Politics according to the Bible

Yeah, let’s go for a topic that is generally polemic. What I’m going to present here will not be exhaustive, but at least I believe it’s a fair and honest (although very breathy) treatment on the topic.

First things first, I believe that the Bible is the Word of God. I believe it was written by people (very likely all men) who were inspired by God. This means that the Bible is not their book. It’s God’s book. Also, although it was written in contexts and cultures very different from ours today, it is still true because it speaks of things that are eternal. So, with that in mind, here are some things I believe the Bible teaches on politics.

The whole Bible is a story of creation, fall, redemption and restoration. God created the World “very good”. However, man fell from this status when he sinned. Sin is to disobey God’s law or to fail to conform to it.  When the first man, Adam, sinned, we all sinned, because Adam was our federal representative. It may sound unfair that we are all punished for something that someone else did, but students of politics shouldn’t be surprised. We suffer (or benefit) from things we didn’t do all the time. In this particular case, God chose Adam as humanity’s representative. God is just. It was a just choice. After Adam fell, Jesus became the federal representative of a part of humanity that God decided to save. This is the “redemption”. The restoration is God reversing the effects of the fall through the church.

The whole Bible story can be summarized as “kingdom through covenant”. A covenant is a solemn agreement between at least two (not necessarily equal) parties, involving promises and sanctions. God made a covenant with Adam. Adam broke that covenant. God made a covenant with Jesus. Jesus fulfilled the covenant. By fulfilling it, Jesus became the king of a people, the church.

Jesus’ covenant was anticipated by some covenants in what we call the Old Testament. Although the theories vary, the point is that God’s covenants with Noah, Abraham, Moses and David somehow anticipate Jesus. This means that in the Old Testament God’s people was mostly one nation, Israel, organized as a nation-state. This nation-state had civil laws. One great mistake is to try to apply these civil laws to any state today. Israel was an anticipation of the real people of God, the church. The church is not a nation-state. It doesn’t have civil laws. Actually, Jesus repeatedly said that his kingdom was not of this world, meaning that it would not be brought by political force.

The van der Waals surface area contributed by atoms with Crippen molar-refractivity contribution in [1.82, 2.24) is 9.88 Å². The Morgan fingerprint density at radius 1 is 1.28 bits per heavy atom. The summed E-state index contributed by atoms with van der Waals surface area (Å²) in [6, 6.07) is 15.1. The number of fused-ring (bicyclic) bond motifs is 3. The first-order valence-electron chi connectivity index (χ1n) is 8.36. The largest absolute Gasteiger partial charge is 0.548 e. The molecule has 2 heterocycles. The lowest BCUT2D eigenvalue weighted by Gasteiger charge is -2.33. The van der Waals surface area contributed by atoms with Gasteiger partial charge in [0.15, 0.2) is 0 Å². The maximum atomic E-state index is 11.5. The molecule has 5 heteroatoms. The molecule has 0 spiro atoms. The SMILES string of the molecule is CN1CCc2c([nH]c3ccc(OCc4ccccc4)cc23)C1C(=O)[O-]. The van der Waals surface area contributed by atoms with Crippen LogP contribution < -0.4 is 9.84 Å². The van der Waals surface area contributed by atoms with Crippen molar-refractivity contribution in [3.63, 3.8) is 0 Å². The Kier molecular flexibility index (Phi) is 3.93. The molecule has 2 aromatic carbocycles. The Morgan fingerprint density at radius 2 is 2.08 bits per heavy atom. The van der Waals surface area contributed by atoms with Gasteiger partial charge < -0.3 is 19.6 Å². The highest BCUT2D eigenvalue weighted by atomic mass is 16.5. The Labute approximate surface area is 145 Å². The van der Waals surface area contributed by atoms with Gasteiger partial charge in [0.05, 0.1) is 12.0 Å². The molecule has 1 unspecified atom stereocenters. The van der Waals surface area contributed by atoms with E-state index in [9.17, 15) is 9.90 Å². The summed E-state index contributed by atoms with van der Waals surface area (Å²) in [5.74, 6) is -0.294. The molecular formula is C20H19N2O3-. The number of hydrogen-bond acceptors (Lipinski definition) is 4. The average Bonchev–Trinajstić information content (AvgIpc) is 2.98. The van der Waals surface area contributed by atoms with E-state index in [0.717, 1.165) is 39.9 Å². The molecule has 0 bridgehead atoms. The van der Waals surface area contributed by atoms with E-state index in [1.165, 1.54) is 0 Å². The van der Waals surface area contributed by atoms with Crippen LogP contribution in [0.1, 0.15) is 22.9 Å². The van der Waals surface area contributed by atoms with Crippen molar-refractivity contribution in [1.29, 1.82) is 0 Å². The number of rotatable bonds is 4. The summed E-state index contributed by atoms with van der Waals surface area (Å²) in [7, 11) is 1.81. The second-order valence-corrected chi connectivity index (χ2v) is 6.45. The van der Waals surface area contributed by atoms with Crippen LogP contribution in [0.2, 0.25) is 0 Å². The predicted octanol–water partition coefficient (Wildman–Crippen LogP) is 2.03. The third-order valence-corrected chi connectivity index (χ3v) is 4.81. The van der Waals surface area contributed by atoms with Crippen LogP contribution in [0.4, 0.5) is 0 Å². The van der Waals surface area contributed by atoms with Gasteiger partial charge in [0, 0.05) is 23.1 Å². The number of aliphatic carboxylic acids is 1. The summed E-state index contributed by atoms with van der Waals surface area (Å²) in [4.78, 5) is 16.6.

The fact that Israel was an anticipation of the true church doesn’t mean that all the laws given to Israel are irrelevant today. The moral law given in the 10 commandments is still biding. even the civil laws, although no longer biding, can be informative. The point is that these laws cannot be enforced by any state. They have to be preached. People must be left free to join. Or not.

What the church can expect from the state? It would certainly be great to live in a country that fully conforms to God’s moral law, but this is not a realistic expectation. The best we can expect is a state that keeps people free to decide whether they want to join the church of not. Other than that, there is a moral law that we all can benefit from: don’t hurt others and don’t pick their stuff without permission.

Trying to enforce God’s kingdom was one of the greatest mistakes Christians committed through the centuries, and I believe many Christians are still doing it today. We want people to be Christians not out of their free choice, but by coercion. Or we want people to externally behave as Christians when they are not. Again: the best we can do is to let people free to decide. And meanwhile, demand that we are also free to practice our religion, no matter what other people think about it.

2 thoughts on “Politics according to the Bible

  1. I very largely agree with most of the sentiments you express here. I don’t think the lessons you list here are quite complete (not surprising, given the length of the volume and how much people have debated What It Means). God does indeed believe in agency and leaving His people to be free to make their choices and receive the consequences – good and bad – from those choices. Governments should not make laws that impose or infringe beliefs.

    In addition and tempering that, though, I notice He rarely comes out in mighty wrath and majesty against individual baddies during this life, but He very often has very strong words and acts for when entire societies act in ways that go against His laws. That tells me He does also care about how the society is organized, which laws are passed and actually enforced.

    When the people cried out for a king, God said to Samuel the prophet that the people had not rejected Samuel, but God Himself in wanting someone other than Him as their king. That tells me He also cares about the form of government as well. Kings and Chronicles are nothing if not instructive for how much damage can be done to a nation’s soul when it is led by wicked people.

    To the extent a nation makes laws and creates governments that are expressly counter to those laws and systems God has ordained, that society will be led further from God. There are real consequences, temporal and eternal, for those choices. One of the purposes of law is to teach what is right, and I worry that a government that only prevented direct harm and did nothing else would – in our current fallen state – encourage the worst in people too readily.

Please keep it civil

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